The Zebra says it saves its users up to $670 a year. What’s better than that, though, is peace of mind.

If you find a policy you like, you can sign up online instantly.

3. Get Free Gift Cards When You Load up on Groceries

A pre-school age girl walks alongside the shopping cart at the grocery store with her parents.
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As your kid gets older, you’ll probably notice your grocery bill go up and up. They’re growing fast and need the fuel. Plus you’ve got to plan for their school lunches — every parents favorite chore, right?

But what if you could turn your grocery receipts into free gift cards? That’s be nice, right?

It might sound too good to be true, but a free app called Fetch Rewards will turn your grocery receipts into gift cards. It partners with tons of brands to give you points for every grocery receipt you share. Then you can exchange the points for gift cards to places like Amazon, Walmart, Chipotle and dozens of other retailers. 

And it’s perfect for those of us who don’t want to put a ton of work into this. All you have to do is send Fetch a photo of your receipt, and it does everything for you. No scanning barcodes or searching for offers — and you can use it with any grocery receipt.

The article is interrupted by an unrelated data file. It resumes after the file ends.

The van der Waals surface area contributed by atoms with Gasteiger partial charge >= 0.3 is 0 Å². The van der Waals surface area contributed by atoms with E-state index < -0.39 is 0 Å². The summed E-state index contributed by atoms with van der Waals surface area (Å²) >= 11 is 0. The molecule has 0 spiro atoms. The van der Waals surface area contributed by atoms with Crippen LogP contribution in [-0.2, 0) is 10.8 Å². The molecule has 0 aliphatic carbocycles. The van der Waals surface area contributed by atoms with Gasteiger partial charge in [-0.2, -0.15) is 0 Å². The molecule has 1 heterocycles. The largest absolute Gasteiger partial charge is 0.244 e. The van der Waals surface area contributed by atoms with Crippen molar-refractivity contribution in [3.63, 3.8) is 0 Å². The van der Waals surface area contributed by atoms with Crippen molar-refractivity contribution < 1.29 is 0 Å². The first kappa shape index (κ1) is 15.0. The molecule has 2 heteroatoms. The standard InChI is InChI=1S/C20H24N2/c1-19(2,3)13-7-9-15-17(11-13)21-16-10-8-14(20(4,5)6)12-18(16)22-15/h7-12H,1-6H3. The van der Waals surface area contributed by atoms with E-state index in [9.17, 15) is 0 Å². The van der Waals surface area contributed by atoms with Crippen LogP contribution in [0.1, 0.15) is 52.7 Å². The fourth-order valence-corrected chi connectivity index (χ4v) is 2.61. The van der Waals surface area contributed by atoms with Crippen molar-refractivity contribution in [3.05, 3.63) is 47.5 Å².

When you download the app, use the code PENNY to automatically earn 2,000 points when you scan your first receipt — you’ll be well on your way to your first gift card.

So next time you’re packing lunch for your kid, think about all the things you can buy with an Amazon gift card.

4. Earn Some Extra Income — on Your Own Time

As a parent, your list of expenses never seems to end. You could always use some extra money for something. But you’re raising a kid. The concept of free time is almost laughable.

But there’s a great way for busy parents to earning up to $60 an hour working remotely — and on their own time.

Bookkeeper Business Launch is an online course that teaches others to become virtual bookkeepers. Its founder, certified public accountant Ben Robinson, says you don’t have to have a CPA to be successful in this business. In fact, all you really need are decent computer skills and a passion for helping business owners tackle real-world problems.

It’s a great opportunity for parents who want to work part-time, millennials who are just out of college and anyone who wants to bring in real money while working from home.

5. Check in With Your Budget

At this point, you know how expensive it is to raise a kid. Yes, it’s totally worth it (ahem, most of the time), but it’s important to keep tabs on your budget, especially because, as your kid grows, your expenses likely will, too. (Think: After-school activities, clothes and sports)